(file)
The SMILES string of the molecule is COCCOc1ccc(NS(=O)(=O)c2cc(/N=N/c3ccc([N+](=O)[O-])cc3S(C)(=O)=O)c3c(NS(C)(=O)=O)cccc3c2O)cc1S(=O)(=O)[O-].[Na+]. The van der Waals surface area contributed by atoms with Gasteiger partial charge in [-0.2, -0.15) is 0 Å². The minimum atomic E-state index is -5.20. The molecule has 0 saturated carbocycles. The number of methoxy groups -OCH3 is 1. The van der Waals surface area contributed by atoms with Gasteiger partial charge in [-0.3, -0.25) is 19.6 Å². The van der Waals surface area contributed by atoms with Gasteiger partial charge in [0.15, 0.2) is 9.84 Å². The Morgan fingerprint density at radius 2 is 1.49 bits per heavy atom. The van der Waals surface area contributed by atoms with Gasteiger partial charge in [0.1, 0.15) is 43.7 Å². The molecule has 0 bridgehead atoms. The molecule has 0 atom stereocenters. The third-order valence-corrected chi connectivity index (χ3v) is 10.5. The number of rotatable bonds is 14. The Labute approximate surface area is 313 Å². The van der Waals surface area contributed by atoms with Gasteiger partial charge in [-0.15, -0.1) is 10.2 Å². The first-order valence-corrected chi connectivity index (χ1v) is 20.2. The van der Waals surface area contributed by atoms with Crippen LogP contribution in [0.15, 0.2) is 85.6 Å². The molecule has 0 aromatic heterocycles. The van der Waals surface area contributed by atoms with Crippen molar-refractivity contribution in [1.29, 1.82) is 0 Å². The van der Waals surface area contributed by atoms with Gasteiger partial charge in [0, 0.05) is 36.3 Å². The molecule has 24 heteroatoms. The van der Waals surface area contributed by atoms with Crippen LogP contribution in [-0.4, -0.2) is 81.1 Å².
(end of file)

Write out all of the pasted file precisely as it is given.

The SMILES string of the molecule is COCCOc1ccc(NS(=O)(=O)c2cc(/N=N/c3ccc([N+](=O)[O-])cc3S(C)(=O)=O)c3c(NS(C)(=O)=O)cccc3c2O)cc1S(=O)(=O)[O-].[Na+]. The van der Waals surface area contributed by atoms with Gasteiger partial charge in [-0.2, -0.15) is 0 Å². The minimum atomic E-state index is -5.20. The molecule has 0 saturated carbocycles. The number of methoxy groups -OCH3 is 1. The van der Waals surface area contributed by atoms with Gasteiger partial charge in [-0.3, -0.25) is 19.6 Å². The van der Waals surface area contributed by atoms with Gasteiger partial charge in [0.15, 0.2) is 9.84 Å². The Morgan fingerprint density at radius 2 is 1.49 bits per heavy atom. The van der Waals surface area contributed by atoms with Gasteiger partial charge in [0.1, 0.15) is 43.7 Å². The molecule has 0 bridgehead atoms. The molecule has 0 atom stereocenters. The third-order valence-corrected chi connectivity index (χ3v) is 10.5. The number of rotatable bonds is 14. The Labute approximate surface area is 313 Å². The van der Waals surface area contributed by atoms with Gasteiger partial charge in [-0.15, -0.1) is 10.2 Å². The first-order valence-corrected chi connectivity index (χ1v) is 20.2. The van der Waals surface area contributed by atoms with Crippen LogP contribution in [0.15, 0.2) is 85.6 Å². The molecule has 0 aromatic heterocycles. The van der Waals surface area contributed by atoms with Crippen molar-refractivity contribution in [1.29, 1.82) is 0 Å². The van der Waals surface area contributed by atoms with Gasteiger partial charge in [0, 0.05) is 36.3 Å². The molecule has 24 heteroatoms. The van der Waals surface area contributed by atoms with Crippen LogP contribution in [-0.4, -0.2) is 81.1 Å².